The National Symphony Orchestra and Music Director Gianandrea Noseda rolled out a program of music from Vienna on Thursday night at the Kennedy Center, one set long in advance of this performance. But in a week that saw Notre Dame in Paris gutted by fire and the drop of the long-awaited Mueller report, it couldn’t have been more timely or appropriate.
The music spiraled backward in time, beginning with Arnold Schoenberg’s Second Chamber Symphony, which he began in 1906 but didn’t complete until 1939, after fleeing Nazi Austria for the United States. Schoenberg’s sumptuous textures elicited beautiful sounds from the players in a performance that, despite its sensuality, moved inexorably toward a finale of ominous ambiguity.
From there it seemed only a short step to 1873 and one of Brahms’s happiest creations, “Variations on a Theme by Haydn.” Noseda’s interpretation emphasized shape, contour and a wealth of delicate detail, while clarifying the work’s denser textures. The wind band, which is entrusted with the “Saint Anthony Chorale” on which the work is based, played with an irresistible sweetness.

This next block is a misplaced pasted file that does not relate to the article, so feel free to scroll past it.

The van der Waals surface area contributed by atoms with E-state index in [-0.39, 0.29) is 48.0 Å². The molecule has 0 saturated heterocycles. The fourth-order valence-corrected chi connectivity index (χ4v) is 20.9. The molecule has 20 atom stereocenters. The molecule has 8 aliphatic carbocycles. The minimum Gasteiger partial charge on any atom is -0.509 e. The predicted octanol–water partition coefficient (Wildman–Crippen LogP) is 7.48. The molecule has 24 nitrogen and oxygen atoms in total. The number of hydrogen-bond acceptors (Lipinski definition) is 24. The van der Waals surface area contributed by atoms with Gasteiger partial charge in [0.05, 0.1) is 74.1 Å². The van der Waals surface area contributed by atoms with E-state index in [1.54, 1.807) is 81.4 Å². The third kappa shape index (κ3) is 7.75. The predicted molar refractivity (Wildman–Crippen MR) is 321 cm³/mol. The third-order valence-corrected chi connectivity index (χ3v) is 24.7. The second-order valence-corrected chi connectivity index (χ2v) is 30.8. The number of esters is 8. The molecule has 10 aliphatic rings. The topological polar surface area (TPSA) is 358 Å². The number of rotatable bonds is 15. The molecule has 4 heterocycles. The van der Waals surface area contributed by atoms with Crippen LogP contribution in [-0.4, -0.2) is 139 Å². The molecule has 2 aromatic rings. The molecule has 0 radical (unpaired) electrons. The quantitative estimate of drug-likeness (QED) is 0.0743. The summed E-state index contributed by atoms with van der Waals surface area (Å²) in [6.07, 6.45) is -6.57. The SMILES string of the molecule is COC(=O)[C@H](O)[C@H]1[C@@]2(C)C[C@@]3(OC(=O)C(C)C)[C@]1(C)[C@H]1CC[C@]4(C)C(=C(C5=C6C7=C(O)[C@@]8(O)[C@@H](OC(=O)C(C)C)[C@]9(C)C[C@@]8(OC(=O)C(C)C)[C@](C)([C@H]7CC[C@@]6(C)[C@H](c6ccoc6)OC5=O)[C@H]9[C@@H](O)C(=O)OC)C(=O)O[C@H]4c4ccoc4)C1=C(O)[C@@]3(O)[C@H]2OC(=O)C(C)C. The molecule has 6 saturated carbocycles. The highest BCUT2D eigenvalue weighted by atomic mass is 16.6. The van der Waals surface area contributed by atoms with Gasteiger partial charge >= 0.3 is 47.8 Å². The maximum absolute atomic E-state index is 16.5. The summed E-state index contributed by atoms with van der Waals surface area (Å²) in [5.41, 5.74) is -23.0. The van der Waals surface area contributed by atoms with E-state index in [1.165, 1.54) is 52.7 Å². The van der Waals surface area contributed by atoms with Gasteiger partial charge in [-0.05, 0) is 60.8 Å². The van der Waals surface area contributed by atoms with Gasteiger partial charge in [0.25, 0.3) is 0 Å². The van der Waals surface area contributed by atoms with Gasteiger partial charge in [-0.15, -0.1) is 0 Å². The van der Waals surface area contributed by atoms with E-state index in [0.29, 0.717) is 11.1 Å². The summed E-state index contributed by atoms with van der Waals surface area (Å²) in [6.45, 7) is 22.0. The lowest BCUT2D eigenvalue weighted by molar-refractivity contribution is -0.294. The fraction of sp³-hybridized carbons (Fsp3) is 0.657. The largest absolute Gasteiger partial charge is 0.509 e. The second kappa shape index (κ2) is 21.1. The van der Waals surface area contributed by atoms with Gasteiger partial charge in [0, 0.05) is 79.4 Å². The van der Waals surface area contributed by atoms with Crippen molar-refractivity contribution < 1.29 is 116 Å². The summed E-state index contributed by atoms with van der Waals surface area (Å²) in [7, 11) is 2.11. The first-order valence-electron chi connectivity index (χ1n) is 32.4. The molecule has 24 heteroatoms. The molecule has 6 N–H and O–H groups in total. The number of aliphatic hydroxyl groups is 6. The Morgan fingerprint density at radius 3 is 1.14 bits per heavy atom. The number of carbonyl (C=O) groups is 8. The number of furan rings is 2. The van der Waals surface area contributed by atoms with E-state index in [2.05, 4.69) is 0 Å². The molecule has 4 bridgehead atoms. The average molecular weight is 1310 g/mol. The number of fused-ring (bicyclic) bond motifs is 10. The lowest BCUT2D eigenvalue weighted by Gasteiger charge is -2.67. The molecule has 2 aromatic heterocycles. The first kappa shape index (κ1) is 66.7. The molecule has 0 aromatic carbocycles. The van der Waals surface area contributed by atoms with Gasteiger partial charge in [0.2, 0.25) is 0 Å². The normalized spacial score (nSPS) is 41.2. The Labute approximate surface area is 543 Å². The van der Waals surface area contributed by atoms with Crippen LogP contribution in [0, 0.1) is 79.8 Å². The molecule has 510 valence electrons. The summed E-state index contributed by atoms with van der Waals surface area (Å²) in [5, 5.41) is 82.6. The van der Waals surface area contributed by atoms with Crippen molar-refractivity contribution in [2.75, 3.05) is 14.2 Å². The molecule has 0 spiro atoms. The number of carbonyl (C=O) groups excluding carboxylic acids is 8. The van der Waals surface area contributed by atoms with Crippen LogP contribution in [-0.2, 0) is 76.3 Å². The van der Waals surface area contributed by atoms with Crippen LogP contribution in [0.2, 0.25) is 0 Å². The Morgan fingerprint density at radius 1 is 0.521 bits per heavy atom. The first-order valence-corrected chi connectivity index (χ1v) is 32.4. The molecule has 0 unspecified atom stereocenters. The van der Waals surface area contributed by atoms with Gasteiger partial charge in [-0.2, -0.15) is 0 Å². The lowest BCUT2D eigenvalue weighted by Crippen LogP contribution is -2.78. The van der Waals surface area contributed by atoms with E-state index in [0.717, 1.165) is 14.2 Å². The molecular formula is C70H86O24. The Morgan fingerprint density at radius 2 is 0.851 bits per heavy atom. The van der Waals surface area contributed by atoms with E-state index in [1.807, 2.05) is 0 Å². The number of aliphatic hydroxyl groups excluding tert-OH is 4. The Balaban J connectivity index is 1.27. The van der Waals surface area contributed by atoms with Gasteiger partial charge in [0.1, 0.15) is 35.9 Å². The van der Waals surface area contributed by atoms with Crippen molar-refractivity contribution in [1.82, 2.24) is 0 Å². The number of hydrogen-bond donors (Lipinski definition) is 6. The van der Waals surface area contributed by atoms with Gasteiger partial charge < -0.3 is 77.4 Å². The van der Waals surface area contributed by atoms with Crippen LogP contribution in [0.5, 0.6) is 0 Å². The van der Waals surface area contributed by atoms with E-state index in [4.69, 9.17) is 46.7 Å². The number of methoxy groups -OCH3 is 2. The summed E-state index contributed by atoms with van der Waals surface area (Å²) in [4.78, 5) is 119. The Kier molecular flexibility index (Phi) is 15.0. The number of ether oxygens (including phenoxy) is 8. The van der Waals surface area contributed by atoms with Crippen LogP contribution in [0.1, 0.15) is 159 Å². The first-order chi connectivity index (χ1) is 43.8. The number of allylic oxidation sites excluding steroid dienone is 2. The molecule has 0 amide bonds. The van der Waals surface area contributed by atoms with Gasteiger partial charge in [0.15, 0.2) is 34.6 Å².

After intermission came the main event — Beethoven’s Fifth. The piece, first heard in 1808, was so embedded in common consciousness that, by World War II, its opening rhythmic gesture, corresponding to the Morse code for victory — dot dot dot dash — became the anthem of the forces allied against fascism.
Without waiting for the applause to stop, Noseda grasped the baton and plunged into the first movement, so fleet and intense that its fury left the room breathless. Noseda’s musicians were with him every step of the way throughout this no-holds-barred music-making, maintaining poise, precision and refinement. Beethoven spoke urgently of ideals toward which humanity must continue to aspire, and to Thursday’s politically weary audience, this performance was a reminder why this is one of the most enduring pieces ever written.
The program repeats Friday and Saturday at 8 p.m. at the Kennedy Center. kennedy-center.org.